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Our Medical Advisory Team plays a key role on the leadership team, helping us to balance the heart of veterinary care with the operational needs of the hospitals.
At PetVet Care Centers, we are fortunate to have an accomplished medical leadership group that oversees and guides the medical practices throughout our hospital network.
This group forms the core of our commitment to the highest veterinary standards, and serves as a beacon for every veterinarian, technician and staff member who works on our extended team.
Our medical leaders are drawn from every type of hospital in the PetVet Care Centers network – and consist of general practitioners, emergency veterinarians and board certified specialists. These veterinarians reflect and represent their respective disciplines, and are all equals at the table when we chart our network’s medical course.
Our Medical Leaders believe in balance between general practice, specialists and emergency doctors – and welcome practitioners with diverse backgrounds and experience.
They also believe in being led by members of the medical community. Our leaders are veterinarians who have been working diligently in the trenches, sometimes for many years. They are not MBAs and accountants.
They believe in listening. When a veterinarian comes on board at PetVet Care Centers, he or she should feel free to approach members of our DVM leadership team. We want there to be two-way communication. We want to hear our team’s concerns and suggestions, and foster the sense of community that’s so important in a workplace that all too often has a “corporate feel” in today’s healthcare environment.
Dr. Bergman received his DVM from the University of Georgia in 1997. He then completed a small animal rotating internship at the University of Georgia.
Following internship, he pursued a residency in neurology and neurosurgery at the Virginia-Maryland Regional College of Veterinary Medicine. Concurrently, he completed a Master’s Degree at Virginia Tech with a focus on neuroscience and cerebrospinal fluid analysis.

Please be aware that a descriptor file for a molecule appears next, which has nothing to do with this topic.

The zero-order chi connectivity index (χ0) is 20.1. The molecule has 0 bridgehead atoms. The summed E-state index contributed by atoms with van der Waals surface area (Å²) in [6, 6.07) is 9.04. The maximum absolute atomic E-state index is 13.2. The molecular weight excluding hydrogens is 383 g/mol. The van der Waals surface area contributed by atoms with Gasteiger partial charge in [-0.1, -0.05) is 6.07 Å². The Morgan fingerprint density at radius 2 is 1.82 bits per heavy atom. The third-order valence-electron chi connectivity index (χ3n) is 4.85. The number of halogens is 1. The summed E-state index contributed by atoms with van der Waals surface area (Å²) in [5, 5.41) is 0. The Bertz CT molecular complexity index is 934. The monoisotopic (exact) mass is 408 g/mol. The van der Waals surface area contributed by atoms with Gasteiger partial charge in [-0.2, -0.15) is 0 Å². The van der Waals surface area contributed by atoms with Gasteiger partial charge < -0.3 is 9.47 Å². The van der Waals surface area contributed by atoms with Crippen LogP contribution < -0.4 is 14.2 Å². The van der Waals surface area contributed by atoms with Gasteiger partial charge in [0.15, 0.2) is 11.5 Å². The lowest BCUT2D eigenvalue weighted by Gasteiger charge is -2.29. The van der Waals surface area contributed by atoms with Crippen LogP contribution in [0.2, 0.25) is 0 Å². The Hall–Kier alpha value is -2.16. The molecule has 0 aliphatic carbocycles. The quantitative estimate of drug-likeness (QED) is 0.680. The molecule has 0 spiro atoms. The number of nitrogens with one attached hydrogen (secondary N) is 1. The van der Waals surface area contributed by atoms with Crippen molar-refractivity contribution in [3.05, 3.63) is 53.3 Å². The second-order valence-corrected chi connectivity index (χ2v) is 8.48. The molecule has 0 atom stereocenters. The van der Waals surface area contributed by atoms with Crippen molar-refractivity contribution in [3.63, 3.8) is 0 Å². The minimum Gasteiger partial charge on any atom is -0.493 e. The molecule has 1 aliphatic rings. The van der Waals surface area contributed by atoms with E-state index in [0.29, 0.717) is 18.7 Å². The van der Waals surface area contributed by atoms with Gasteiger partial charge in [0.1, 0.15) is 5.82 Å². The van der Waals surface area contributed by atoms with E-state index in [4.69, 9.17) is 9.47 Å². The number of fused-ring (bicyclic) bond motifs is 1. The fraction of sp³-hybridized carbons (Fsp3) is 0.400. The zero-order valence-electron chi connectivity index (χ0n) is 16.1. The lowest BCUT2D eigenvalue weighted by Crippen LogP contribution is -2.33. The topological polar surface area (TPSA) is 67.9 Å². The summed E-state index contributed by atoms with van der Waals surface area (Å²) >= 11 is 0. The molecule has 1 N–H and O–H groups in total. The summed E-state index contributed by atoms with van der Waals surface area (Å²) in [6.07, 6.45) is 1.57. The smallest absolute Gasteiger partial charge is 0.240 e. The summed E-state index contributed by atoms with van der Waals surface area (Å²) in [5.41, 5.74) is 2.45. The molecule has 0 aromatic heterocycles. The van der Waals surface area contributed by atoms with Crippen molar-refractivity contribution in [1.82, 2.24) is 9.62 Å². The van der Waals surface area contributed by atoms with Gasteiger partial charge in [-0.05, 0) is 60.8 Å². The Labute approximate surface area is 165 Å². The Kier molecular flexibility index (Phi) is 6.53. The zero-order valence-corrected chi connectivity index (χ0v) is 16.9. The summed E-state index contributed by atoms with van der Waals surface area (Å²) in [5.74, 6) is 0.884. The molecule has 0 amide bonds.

He became a diplomate of ACVIM specialty of neurology in 2001.
Following residency, he was a clinical assistant professor of neurology and neurosurgery at Texas A&M for 2 years.
At present, he is a staff neurologist and serves as medical director at Carolina Veterinary Specialists, in Charlotte, NC.
Dr. Bergman has lectured at multiple specialty meetings including ACVIM and ACVS. He has also given numerous lectures on neurology and neurosurgery nationally and internationally. He has been an author on many articles and book chapters related to neurology and neurosurgery.
While busy in private practice, he enjoys teaching neurosurgery to residents, other neurologists and those interested in the advancement of veterinary neurosurgery around the world.
Currently he serves as faculty for multiple groups that teach veterinary neurosurgery nationally and internationally.
He has been involved with the newly established AO Vet Spine course, as well as being a member Veterinary Neurosurgery Education Committee and an instructor of the ACVIM Advanced Techniques Course Neurosurgery.
Dr. Bergman served 5 years, including 1 year as chair, on the ACVIM Neurology Certification Exam Committee.
When Westfield veterinarian Dr. Anthony Loomis received his Doctorate of Veterinary Medicine from Oklahoma State University College of Veterinary Medicine in 2005, he was also the recipient of the World Animal Care Foundation Award – recognition that is bestowed upon the student who best promotes the importance of the human/animal bond.
It is this kind of compassion for animals that drives Dr. Loomis every day.
Dr. Loomis also studied animal science at the University of Georgia, from which he graduated with honors.
Today, Dr. Loomis has a special interest in surgery and the treatment of exotic pets and is a member of the New Jersey Veterinary Medical Association, the American Veterinary Medical Association, and the American Animal Hospital Association.